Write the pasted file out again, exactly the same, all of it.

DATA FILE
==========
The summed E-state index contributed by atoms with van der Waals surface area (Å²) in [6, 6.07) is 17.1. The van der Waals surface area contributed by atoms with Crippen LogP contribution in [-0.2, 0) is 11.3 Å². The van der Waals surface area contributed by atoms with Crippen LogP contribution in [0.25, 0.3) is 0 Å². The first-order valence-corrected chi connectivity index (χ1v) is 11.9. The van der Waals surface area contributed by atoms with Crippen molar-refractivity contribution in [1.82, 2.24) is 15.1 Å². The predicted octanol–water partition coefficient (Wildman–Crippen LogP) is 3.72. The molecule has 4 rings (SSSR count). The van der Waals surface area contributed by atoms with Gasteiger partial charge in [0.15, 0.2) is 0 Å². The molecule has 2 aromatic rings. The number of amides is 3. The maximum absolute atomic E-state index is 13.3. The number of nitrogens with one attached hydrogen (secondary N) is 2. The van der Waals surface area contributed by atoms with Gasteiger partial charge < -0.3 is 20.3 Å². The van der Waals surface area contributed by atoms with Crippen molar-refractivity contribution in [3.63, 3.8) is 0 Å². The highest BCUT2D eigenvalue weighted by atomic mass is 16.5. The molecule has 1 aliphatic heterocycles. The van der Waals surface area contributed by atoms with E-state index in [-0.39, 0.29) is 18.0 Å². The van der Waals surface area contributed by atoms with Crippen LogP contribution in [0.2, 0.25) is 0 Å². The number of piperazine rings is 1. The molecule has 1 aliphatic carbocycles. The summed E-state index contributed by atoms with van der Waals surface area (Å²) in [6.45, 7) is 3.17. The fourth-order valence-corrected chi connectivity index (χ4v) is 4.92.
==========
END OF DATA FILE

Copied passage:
The summed E-state index contributed by atoms with van der Waals surface area (Å²) in [6, 6.07) is 17.1. The van der Waals surface area contributed by atoms with Crippen LogP contribution in [-0.2, 0) is 11.3 Å². The van der Waals surface area contributed by atoms with Crippen LogP contribution in [0.25, 0.3) is 0 Å². The first-order valence-corrected chi connectivity index (χ1v) is 11.9. The van der Waals surface area contributed by atoms with Crippen molar-refractivity contribution in [1.82, 2.24) is 15.1 Å². The predicted octanol–water partition coefficient (Wildman–Crippen LogP) is 3.72. The molecule has 4 rings (SSSR count). The van der Waals surface area contributed by atoms with Gasteiger partial charge in [0.15, 0.2) is 0 Å². The molecule has 2 aromatic rings. The number of amides is 3. The maximum absolute atomic E-state index is 13.3. The number of nitrogens with one attached hydrogen (secondary N) is 2. The van der Waals surface area contributed by atoms with Gasteiger partial charge < -0.3 is 20.3 Å². The van der Waals surface area contributed by atoms with Crippen molar-refractivity contribution in [3.63, 3.8) is 0 Å². The highest BCUT2D eigenvalue weighted by atomic mass is 16.5. The molecule has 1 aliphatic heterocycles. The van der Waals surface area contributed by atoms with E-state index in [-0.39, 0.29) is 18.0 Å². The van der Waals surface area contributed by atoms with Crippen LogP contribution in [0.2, 0.25) is 0 Å². The number of piperazine rings is 1. The molecule has 1 aliphatic carbocycles. The summed E-state index contributed by atoms with van der Waals surface area (Å²) in [6.45, 7) is 3.17. The fourth-order valence-corrected chi connectivity index (χ4v) is 4.92.